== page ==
Senators Who Voted Yes on Syrian Strike Received More Defense Cash Than Those Who Didn’t

vaderIt’s no surprise, really, but it’s always sickening to see yet another clear sign that democracy is an illusion. (It’s particularly obvious in this case, given that the majority of Americans do not want a military strike against Syria.)


Senators voting Wednesday to authorize a Syria strike received, on average, 83 percent more campaign financing from defense contractors than lawmakers voting against war.

Overall, political action committees and employees from defense and intelligence firms such as Lockheed Martin, Boeing, United Technologies, Honeywell International, and others ponied up $1,006,887 to the 17 members of the Senate Foreign Relations Committee who voted yes or no on the authorization Wednesday, according to an analysis by Maplight, the Berkeley-based nonprofit that performed the inquiry at WIRED’s request.

Committee members who voted to authorize what the resolution called a “limited” strike averaged $72,850 in defense campaign financing from the pot. Committee members who voted against the resolution averaged $39,770, according to the data.

Keep reading.

11 Comments on "Senators Who Voted Yes on Syrian Strike Received More Defense Cash Than Those Who Didn’t"

  1. BuzzCoastin | Sep 5, 2013 at 4:29 pm |

    The top three defense-campaign earners who voted “yes” were Sen. John
    McCain (R-Arizona) at $176,000; Sen. Dick Durbin (D-Illinois) at
    $127,350; and Sen. Timothy Kaine (D-Virginia) at $101,025.

    it’s hard to believe that those payments are not higher
    even added up over time doesn’t amount to much
    I’d love to see the secret numbers

    • Anarchy Pony | Sep 5, 2013 at 4:35 pm |

      Are you sure they’re not just really easily bought?

      • BuzzCoastin | Sep 5, 2013 at 4:37 pm |

        when I worked at Citi back in the mid 80’s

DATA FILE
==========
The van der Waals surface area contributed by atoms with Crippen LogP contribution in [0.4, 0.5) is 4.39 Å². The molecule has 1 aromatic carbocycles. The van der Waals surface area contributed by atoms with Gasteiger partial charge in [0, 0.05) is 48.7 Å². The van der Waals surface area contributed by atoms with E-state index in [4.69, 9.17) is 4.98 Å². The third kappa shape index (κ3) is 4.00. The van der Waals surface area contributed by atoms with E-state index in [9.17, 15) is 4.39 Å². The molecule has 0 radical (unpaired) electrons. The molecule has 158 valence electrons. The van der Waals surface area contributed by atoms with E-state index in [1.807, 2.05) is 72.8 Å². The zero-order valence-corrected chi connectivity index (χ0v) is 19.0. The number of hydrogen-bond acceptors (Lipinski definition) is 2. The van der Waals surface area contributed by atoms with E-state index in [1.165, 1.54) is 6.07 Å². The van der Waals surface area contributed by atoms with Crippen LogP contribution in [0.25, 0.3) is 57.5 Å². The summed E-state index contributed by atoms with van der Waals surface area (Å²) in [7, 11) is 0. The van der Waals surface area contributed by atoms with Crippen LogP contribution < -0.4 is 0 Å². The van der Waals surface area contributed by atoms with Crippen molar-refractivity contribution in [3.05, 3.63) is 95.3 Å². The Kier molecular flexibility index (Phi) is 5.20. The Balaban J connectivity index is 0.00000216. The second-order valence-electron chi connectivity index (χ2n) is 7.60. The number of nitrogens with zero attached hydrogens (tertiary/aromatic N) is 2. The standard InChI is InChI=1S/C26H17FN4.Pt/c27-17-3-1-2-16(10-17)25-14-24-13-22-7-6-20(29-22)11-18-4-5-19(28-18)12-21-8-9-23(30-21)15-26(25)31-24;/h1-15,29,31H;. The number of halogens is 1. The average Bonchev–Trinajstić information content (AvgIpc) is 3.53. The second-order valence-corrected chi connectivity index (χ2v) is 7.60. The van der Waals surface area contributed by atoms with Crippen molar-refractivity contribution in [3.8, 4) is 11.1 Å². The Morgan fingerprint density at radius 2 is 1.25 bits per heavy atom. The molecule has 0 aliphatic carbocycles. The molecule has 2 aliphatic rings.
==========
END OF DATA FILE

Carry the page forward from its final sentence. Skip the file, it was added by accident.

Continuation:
one million was coffee money
        and if you examine the financials of the “representatives”
        it’s easy to see this is just window dressing
        and not the real payoff

        • I agree the reported amount received is cake icing. The real payoffs never see the light of day.

      • Charlie Primero | Sep 6, 2013 at 4:15 am |

        BC is correct. Formal, documented campaign contributions are chump-change window-dressing. Federal legislators are rewarded with millions of dollars worth of insider trading stock market information and special buy options to their kids and relatives that never make the press.

        This is how they go into office as $300k per year lawyers and come out as multi-millionaires.

  2. BrainofJFK | Sep 5, 2013 at 8:37 pm |

    Ah Congress, the best whorehouse money can buy!

  3. Haystack | Sep 5, 2013 at 9:05 pm |

    I’ve been following the vote tallies on CNN, and, for the first time ever, I’ve found myself thinking “It’s a good thing there are all those Republicans in the House.”

  4. You mean politicians can be bought??? I for one am shocked and appalled.

  5. lifobryan | Sep 6, 2013 at 11:40 am |

    Hmmm ….. the capitol-dome-shaped light atop the seedy lamppost is not as bright as it once was. You used to be able to tell the Democrats from the Republicans by the shade of their lip gloss or brand of fishnet stockings. Now its too damn dark to tell one whore from another! That said, I suspect you can still smell the difference. Democrats cover their venereal stench with perfume, while Republican mask it with cigarette smoke & gin.

  6. DeepCough | Sep 6, 2013 at 12:39 pm |

    Hey, no lobbyist contribution, no representation.

Comments are closed.